source. They conduct monthly public community
1-806-762-1434 or www.partnerstx.org
action meetings the first Tuesday of every month at
Texas Parent to Parent is a statewide non-profit the United Way Building, 240 Cypress Street, 2nd
created by parents of experience to assist families Floor from 6-7:30pm. Childcare volunteers availathrough family support, information, and parent/ ble. Contact Stephanie Prosser @ 325-514-4989
professional education.
1-866-896-6001 or or www.reachforadifference.org
www.txp2p.org
The West Texas Rehabilitation Center has a vast
program for children with several types of challenges, including Low Vision Rehabilitation, and The
Food Program which uses a unique approach to
getting your student/child to eat food. 1-800-2910387 or www.WestTexasRehab.org
The Children with Special Health Care Needs
(CSHCN) is a Texas Department of State Health
Services. Child must live in Texas, have a physical
condition that is expected to last 12 months, must
be under the aged of 21 (or any age for people with
cystic fibrosis), and family must meet financial eligibility.
Call 1-800-252-8023 for number to local
office or www.dshs.state.tx.us/cshcn
City Bus Tickets are provided to anyone who needs to access the
Center. If you want to attend an event and ride the Handivan, call the
Center at least 24 hours prior to the time that you want to come and
staff will arrange the trip. If you live outside of the Abilene area, City
and Rural Rides may be able to bring you . Call us to find out more.
(325) 672-5460 or (888) 672-5460
Need a Ride to Work or School?
Call Us! We can help!
Call 325-672-5460
Ask for Tim Evans
Transportation Works Program
3
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Ing
es
Recip
Christmas Mint Cookies
Total Time: 20 Minutes
Prep Time: 15 minutes
Cook Time: 5 minutes
Ingredients:
1/2 lb. Melting Chocolate (almond bark or
baking chocolate)
2-3 drops of Peppermint Extract
Serving Size: 1 (682 g)
Servings Per Recipe: 1
1 package of Butter round crackers
Calories 251.6
(such as Ritz crackers)
1.
2.
3.
4.
5.
6.
Calories from Fat 234
93%
Total Fat 26.0 g
Melt Chocolate over low heat
40%
Saturated
Fat 16.1 g
Add 2 to 3 drops of Peppermint oil
80%
Mix
Cholesterol 0.0 mg
0%
Line a cookie sheet with foil
Sodium 12.0 mg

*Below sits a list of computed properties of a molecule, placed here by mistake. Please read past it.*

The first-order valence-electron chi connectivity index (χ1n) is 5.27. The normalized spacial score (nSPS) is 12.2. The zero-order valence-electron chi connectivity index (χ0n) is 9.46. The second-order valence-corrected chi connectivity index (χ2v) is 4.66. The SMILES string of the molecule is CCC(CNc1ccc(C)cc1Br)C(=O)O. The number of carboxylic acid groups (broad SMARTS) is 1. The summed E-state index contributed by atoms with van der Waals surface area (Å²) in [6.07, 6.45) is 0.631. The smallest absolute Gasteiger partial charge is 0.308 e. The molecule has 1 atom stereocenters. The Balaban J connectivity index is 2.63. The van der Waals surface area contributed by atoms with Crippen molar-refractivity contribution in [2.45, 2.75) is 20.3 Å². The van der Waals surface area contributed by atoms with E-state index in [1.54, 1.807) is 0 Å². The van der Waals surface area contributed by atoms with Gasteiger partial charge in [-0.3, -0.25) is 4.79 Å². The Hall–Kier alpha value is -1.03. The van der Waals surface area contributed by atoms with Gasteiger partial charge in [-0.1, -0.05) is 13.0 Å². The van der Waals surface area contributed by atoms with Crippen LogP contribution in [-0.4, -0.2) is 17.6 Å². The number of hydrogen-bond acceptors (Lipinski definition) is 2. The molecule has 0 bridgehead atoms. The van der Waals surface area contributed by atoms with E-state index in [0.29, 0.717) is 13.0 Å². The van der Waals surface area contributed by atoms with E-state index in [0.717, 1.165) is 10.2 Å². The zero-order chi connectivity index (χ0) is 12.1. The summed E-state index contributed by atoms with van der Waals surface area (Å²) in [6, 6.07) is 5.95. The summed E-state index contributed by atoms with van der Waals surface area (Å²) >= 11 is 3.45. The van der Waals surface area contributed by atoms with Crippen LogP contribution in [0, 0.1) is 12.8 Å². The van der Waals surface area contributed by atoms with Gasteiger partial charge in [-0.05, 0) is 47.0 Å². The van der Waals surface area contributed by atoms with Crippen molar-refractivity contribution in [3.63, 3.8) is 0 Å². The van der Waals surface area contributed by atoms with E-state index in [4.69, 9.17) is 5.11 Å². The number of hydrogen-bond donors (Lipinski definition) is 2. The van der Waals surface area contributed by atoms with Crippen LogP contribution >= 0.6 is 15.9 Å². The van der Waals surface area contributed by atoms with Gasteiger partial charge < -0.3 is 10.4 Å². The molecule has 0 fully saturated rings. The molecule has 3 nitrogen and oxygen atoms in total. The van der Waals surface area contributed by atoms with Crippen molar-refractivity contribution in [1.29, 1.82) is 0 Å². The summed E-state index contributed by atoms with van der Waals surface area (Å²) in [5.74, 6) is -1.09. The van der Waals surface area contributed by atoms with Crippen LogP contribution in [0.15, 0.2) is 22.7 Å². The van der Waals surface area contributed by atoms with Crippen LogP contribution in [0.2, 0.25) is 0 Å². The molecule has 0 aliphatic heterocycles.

Dip crackers into chocolate and lay on
0%
cookie sheet, making sure they do not Total Carbohydrate 14.9
touch each other. Add colored sugar
g
sprinkles if you wish.
4%
Dietary Fiber 8.2 g
Chill until firm
33%
Sugars 0.5 g
2%
Protein 6.4 g
Tast
es li
ke
Girl
Scou
t
Thin
Mint
s!
Resource Round up
Texas Family Institute
Check out our New Website
Will begin
www.disabilityinaction.org
“Adults from
Dysfunctional
Coming on Saturday
Families”
This working therapy group begins
on September 4, 2014
October 11, 2014
Disability in Action hosts a
Classes will be held at the Texas
Family Institute offices:
“Disability Awareness Fun Fair”
100 Chestnut
Rose Park Adaptive Recreation Building
Abilene, TX..
Upstairs
Call (325) 676-8963
Games! Food! Fun!
For more information
1:00-3:00pm
Community Event
The More You Know, the More You Grow
What is ALS?
involving the arms and legs, speech, swallowing or
breathing. When muscles no longer receive the messages from the motor neurons that they require to
function, the muscles begin to atrophy (become
smaller). Limbs begin to look "thinner" as muscle tissue atrophies. The Ice Bucket Challenge has raised
over 88.5 million dollars as this publication goes to
print.
Amyotrophic lateral sclerosis (ALS), often referred to
as "Lou Gehrig's Disease," is a progressive neurodegenerative disease that affects nerve cells in the
brain and the spinal cord. Motor neurons reach from
the brain to the spinal cord and from the spinal cord
to the muscles throughout the body. The progressive
degeneration of the motor neurons in ALS eventually
leads to their death. When the motor neurons die, the (article and picture courtesy of the ALS association)
ability of the brain to initiate and control muscle
movement is lost. With voluntary muscle action progressively affected, patients in the later stages of the
disease may become totally paralyzed.
A-myo-trophic comes from the Greek language. "A"
means no or negative. "Myo" refers to muscle, and
"Trophic" means nourishment–"No muscle nourishment." When a muscle has no nourishment, it
"atrophies" or wastes away. "Lateral" identifies the
areas in a person's spinal cord where portions of the
nerve cells that signal and control the muscles are
located. As this area degenerates it leads to scarring
or hardening ("sclerosis") in the region.
As motor neurons degenerate, they can no longer
send impulses to the muscle fibers that normally result in muscle movement. Early symptoms of ALS
often include increasing muscle weakness, especially
www.alsa.org
Non Profit Organization
U.S. Postage Paid
Abilene, TX
Permit No. 777
3305 N. 3rd St., Suite 320
Abilene, Texas 79603
Find us on Facebook!
Disability in Action, Inc.
Check out our new website
www .disabilityinaction.org
This publication is supported by funding
through DARS. Opinions expressed in this
newsletter do not necessarily represent
those
of
Disability in
Action
funding
sources.
Disability in Action Staff
Michelle Crain
Executive Director
Nancy Penland
Director of Programs-Lubbock
Leah Beltran
Center Coordinator
Tim Evans
Director of Programs– Abilene
Mary Rivera
Independent Living Specialist
Michele Nall
Community Integration Specialist
Casey Hertel
Community Integration Specialist
Kendal Johnston
Relocation Specialist - Abilene
Relocation Specialist - Wichita Falls
Contact Us!
325-672-5460 Voice
325-672-2903 Fax
888-672-5460 Toll Free
Hours of Operation
8:00 a.m. - 6:30 p.m.
Monday through Thursday